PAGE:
Defibrillators are an important piece of medical equipment. Designed to restart a failing heart, they are capable of saving lives when used properly. This article explains how to safely use a defibrillator and gives information about them.
How does a Defibrillator Work?
Defibrillators are often referred to as Automated External Defibrillation devices (AED). They come in a range of shapes and sizes but all focus on attempting to restart a patient’s failing heart.
A defibrillator works by sending a high energy electric shock through the heart, which restarts it in the event of a cardiac arrest. The sticky pads on the defibrillator need to be in contact with the bare skin on the patient being aided. This allows the defibrillator to measure the person’s heart rate, and by doing so determine if being given a shock from the defibrillator will actually help them or not. The defibrillator will then sound a notification to apply a shock. It will then sound again so you know when to stop applying CPR so that it can begin analysing the heart rhythm again.
How to use Defibrillators:
As defibrillators are used when someone is suffering from a suspected cardiac arrest (if they are unconscious, not breathing, breathing incorrectly, or are unresponsive, there is a good chance this is the case), the most important thing is to immediately call 999 and begin performing CPR, since every minute gone by without CPR being administered reduces the chances of survival by 10%.
While a defibrillator can be very useful, you must not stop administering CPR to try and find one; your 999 operators will be able to tell you if there is a public access defibrillator nearby and, unless they instruct you to do so, you should send someone else to fetch it for you.
If you do have access to a defibrillator, using one is a relatively simple process. Defibrillators typically have spoken instructions that will be given once you turn it on, and more often than not they also have printed instructions in the forms of diagrams to help guide you through each of the steps in the process.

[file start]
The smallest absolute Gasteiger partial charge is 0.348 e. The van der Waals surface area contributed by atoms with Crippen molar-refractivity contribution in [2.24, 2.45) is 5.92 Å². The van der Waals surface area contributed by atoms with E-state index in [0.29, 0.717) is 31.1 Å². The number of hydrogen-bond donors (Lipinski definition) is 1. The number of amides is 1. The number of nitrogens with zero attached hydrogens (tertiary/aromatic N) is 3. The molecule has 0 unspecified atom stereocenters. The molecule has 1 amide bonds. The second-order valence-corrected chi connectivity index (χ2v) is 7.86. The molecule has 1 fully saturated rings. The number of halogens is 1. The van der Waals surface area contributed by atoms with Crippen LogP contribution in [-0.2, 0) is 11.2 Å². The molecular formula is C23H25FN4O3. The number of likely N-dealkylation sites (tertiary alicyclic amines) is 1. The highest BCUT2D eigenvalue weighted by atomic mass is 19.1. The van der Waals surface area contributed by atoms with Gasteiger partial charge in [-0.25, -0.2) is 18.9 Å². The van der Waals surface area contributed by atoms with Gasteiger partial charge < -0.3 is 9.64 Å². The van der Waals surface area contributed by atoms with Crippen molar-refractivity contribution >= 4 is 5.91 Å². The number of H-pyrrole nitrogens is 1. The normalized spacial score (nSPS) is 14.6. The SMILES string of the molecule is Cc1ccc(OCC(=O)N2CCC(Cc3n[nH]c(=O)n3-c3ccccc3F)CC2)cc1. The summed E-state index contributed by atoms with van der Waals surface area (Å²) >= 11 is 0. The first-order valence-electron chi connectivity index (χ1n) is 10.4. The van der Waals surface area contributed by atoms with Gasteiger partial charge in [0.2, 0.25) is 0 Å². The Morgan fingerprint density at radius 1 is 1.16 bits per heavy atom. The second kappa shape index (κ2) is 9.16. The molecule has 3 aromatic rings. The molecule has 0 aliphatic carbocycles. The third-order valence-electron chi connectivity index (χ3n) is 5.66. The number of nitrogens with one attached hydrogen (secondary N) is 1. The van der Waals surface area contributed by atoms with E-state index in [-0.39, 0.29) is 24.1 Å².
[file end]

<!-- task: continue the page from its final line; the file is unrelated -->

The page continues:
At TutorCare training we offer certification through our Automated External Defibrillation training course. The course explains how to respond to conscious/unconscious heart attacks, demonstrates the use of CPR and teaches the applicant how to identify situations where AED does/doesn’t apply. You’ll also be shown how to operate the most common types of AED safely through a combination of practical and theory-based sessions.
Typically, using a defibrillator is as simple as following a 6 step process:
- Power up the defibrillator by pressing the green button; follow any instructions the defibrillator gives you.
- Peel off the sticky pads from the defibrillator, and apply them to the patient’s chest in accordance with the diagrams you are shown. The pads should be applied with one on each side.
- After applying the pads, cease CPR and refrain from touching the subject; at this point, the defibrillator will begin analysing the heart rhythm of the patient.
- The defibrillator will then inform you if applying a shock will aid the patient. It will tell you to press the shock button, or, if it is an automatic defibrillator, will do so without requiring human input. You must not touch the patient whilst the shock is being delivered.
- The defibrillator will tell you once the shock has been delivered, and whether or not you should resume administering CPR.
- If it was required, you should continue with the chest compressions and rescue breaths. If they start showing signs of life, then the situation has de-escalated. Alternatively, the defibrillator may tell you to cease so that it can analyse the heart rhythm of the patient another time, to see if another shock will help. If it is, keep repeating the process until signs of life are shown, or first responders arrive.
Heartsafe.org.uk offer a list of Public Access Defibrillators around the country. Please note that there are no legal obligations for owners of defibrillators to register their devices with the Ambulance Service but this list can be vital should you ever need access to one.